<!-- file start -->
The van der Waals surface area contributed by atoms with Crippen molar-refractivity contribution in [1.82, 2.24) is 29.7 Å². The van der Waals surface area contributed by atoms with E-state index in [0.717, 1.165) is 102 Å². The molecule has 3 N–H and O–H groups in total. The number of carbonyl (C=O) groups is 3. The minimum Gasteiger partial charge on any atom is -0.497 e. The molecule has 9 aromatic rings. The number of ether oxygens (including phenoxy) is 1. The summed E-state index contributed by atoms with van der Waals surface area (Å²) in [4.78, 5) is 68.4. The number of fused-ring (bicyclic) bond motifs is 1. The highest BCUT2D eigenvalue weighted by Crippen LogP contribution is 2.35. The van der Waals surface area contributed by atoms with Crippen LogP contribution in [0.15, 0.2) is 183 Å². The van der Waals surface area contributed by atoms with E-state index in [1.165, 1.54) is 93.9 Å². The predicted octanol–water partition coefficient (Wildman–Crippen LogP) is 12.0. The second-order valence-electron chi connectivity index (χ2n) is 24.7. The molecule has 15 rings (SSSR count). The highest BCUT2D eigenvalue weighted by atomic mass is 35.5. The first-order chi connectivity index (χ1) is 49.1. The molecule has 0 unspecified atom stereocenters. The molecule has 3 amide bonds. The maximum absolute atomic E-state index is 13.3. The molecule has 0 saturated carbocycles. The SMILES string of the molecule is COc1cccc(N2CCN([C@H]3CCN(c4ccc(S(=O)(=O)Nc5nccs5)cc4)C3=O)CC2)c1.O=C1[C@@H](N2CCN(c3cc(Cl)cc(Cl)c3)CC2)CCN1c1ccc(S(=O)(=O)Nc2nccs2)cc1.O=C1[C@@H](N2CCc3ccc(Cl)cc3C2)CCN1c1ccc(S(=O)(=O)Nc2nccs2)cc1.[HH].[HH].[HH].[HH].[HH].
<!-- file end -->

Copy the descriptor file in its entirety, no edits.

The van der Waals surface area contributed by atoms with Crippen molar-refractivity contribution in [1.82, 2.24) is 29.7 Å². The van der Waals surface area contributed by atoms with E-state index in [0.717, 1.165) is 102 Å². The molecule has 3 N–H and O–H groups in total. The number of carbonyl (C=O) groups is 3. The minimum Gasteiger partial charge on any atom is -0.497 e. The molecule has 9 aromatic rings. The number of ether oxygens (including phenoxy) is 1. The summed E-state index contributed by atoms with van der Waals surface area (Å²) in [4.78, 5) is 68.4. The number of fused-ring (bicyclic) bond motifs is 1. The highest BCUT2D eigenvalue weighted by Crippen LogP contribution is 2.35. The van der Waals surface area contributed by atoms with Crippen LogP contribution in [0.15, 0.2) is 183 Å². The van der Waals surface area contributed by atoms with E-state index in [1.165, 1.54) is 93.9 Å². The predicted octanol–water partition coefficient (Wildman–Crippen LogP) is 12.0. The second-order valence-electron chi connectivity index (χ2n) is 24.7. The molecule has 15 rings (SSSR count). The highest BCUT2D eigenvalue weighted by atomic mass is 35.5. The first-order chi connectivity index (χ1) is 49.1. The molecule has 0 unspecified atom stereocenters. The molecule has 3 amide bonds. The maximum absolute atomic E-state index is 13.3. The molecule has 0 saturated carbocycles. The SMILES string of the molecule is COc1cccc(N2CCN([C@H]3CCN(c4ccc(S(=O)(=O)Nc5nccs5)cc4)C3=O)CC2)c1.O=C1[C@@H](N2CCN(c3cc(Cl)cc(Cl)c3)CC2)CCN1c1ccc(S(=O)(=O)Nc2nccs2)cc1.O=C1[C@@H](N2CCc3ccc(Cl)cc3C2)CCN1c1ccc(S(=O)(=O)Nc2nccs2)cc1.[HH].[HH].[HH].[HH].[HH].